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Agenda and minutes

Venue: This a virtual meeting and therefore there is no physical location for this meeting.. View directions

Contact: Democratic Services  Committee Manager

Note: If members of the public wish to address the committee please contact Democratic Services by 12 noon two working days before the meeting. Questions can be submitted throughout the meeting to Democratic.Services@cambridge.gov.uk and we will endeavour to respond to questions during the discussion on the relevant agenda item. If we run out of time a response will be provided to members of the public outside of the meeting and published on the relevant Area Committee meeting webpage. 


No. Item


Welcome, Introduction and Apologies for Absence


Apologies were received from Councillors Lee and McPherson.


Declarations of Interest


No interests were declared.


Notes of Previous Meeting pdf icon PDF 248 KB


The notes of the meeting held on 6 March 2023 were noted.


Matters and Actions Arising from the Minutes


Councillor Hauk contacted the Police to advise them a representative was not present at 6 March meeting. The Area Officer had changed and the new contact Sergeant Sutcliffe would attend meetings in future.


Councillor Slatter said the Police were concerned about cycle theft and security in the Trumpington area. This could be an issue to raise at 4 September South Area Committee.


Action Point: Councillor Hauk to invite Police to attend next South Area Committee to follow up issues raised by public speaker about cycle crime and hate crime (Racial Harassment Team representative to be invited).


Open Forum


Members of the public asked a number of questions, as set out below.


1.    The RARA Secretary raised the following issues:

                i.          Suspicious, anti-social and criminal activities were embedded on Greenlands for decades.

               ii.          This was a quiet small backwater that often got overlooked hence its attractions to those involved in criminal activity.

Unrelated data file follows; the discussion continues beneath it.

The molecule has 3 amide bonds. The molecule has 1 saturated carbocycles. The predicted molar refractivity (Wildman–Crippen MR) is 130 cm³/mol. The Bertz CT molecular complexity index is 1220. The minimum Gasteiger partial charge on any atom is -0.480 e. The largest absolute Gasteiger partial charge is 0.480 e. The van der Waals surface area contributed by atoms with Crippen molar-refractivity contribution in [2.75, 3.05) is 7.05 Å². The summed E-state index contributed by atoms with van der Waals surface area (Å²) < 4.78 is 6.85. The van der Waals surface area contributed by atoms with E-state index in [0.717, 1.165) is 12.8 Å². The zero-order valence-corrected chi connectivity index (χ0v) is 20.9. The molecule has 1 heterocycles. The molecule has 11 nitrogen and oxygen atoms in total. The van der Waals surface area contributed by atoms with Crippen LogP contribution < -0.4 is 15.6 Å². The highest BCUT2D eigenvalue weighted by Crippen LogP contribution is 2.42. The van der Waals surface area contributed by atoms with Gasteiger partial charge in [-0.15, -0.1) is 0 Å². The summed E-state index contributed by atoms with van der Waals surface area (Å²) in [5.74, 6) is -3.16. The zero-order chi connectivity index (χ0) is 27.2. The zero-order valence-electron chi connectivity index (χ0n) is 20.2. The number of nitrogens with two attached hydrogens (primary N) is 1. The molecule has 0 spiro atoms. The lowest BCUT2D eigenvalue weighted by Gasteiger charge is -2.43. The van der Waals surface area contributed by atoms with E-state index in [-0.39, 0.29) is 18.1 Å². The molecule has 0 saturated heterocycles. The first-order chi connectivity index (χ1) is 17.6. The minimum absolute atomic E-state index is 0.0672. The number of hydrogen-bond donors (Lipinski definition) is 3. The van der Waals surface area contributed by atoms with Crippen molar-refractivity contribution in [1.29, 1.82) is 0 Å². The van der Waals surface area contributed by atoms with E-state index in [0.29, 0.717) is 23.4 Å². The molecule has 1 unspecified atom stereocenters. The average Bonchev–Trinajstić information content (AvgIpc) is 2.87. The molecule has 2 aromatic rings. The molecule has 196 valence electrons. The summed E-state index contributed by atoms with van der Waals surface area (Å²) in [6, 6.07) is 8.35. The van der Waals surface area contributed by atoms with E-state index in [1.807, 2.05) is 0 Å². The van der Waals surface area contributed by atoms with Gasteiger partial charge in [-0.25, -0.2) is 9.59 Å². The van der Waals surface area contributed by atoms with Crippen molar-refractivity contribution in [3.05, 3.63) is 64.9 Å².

iii.          Queried where foot fall of pedestrians, bike, mopeds/motorbikes and parked vehicles had gone since temporary CCTV was installed?

             iv.          Illegal use of escooters. Greenlands was a no Voi Ride Zone. 80% of illegal e scooters were often speeding and did not stop at junctions or for pedestrians when on Greenlands pavement/private land coming from the Cambridge University Hospital (CUH) site.

              v.          Could the community keep the  CCTV currently in place?

             vi.          Could a gate be put back Red Cross Lane to Addenbrookes and 2 gates put back on private land of Greenlands to Ninewells, bringing back cul-de-sacs to original design that was in place until 2015 when anti-social, suspicious and illegal activities significantly increased.


Councillor Davies said some temporary  CCTV had been installed and had reduced anti-social behaviour (ASB) in the area.


A member of the public suggested CCTV was provided by CUH.


Councillor Dryden said that residents and local businesses had paid to install CCTV in Cherry Hinton. This had cost £17,000 at the time, so Trumpington Ward residents may wish to do the same.


Post Meeting Note: The ASB team became aware of the issues in the Greenlands and Red Cross Lane areas in March following an invitation to attend a meeting organised by the Residents Association.  The meeting was called to address the concerns in relation to anti-social parking or driving by those using the  roads as a rat run to the Addenbrookes site and worries about an increase in criminal and suspicious activity including possible drug related activity.  The Residential Team in Environmental Health were also looking into the management of homes in multiple occupation in the area.


Officers agreed to submit and a temporary R-CCTV application following consultation with the Residents Association who were reporting the concerns and agreed, the lamppost on the junction of Greenlands estate and Red Cross Lane was agreed to be the most appropriate location for the CCTV.


Since the R-CCTV was installed, the Residents Association reported a significant improvement in the area. Officers were currently unaware of any specific hotspots that could be linked to the displacement of ASB due to the installation of the CCTV.


The Council was undertaking a CCTV review this year, the review would analyse crime against CCTV locations in the city to determine whether permanent cameras could be moved into different locations.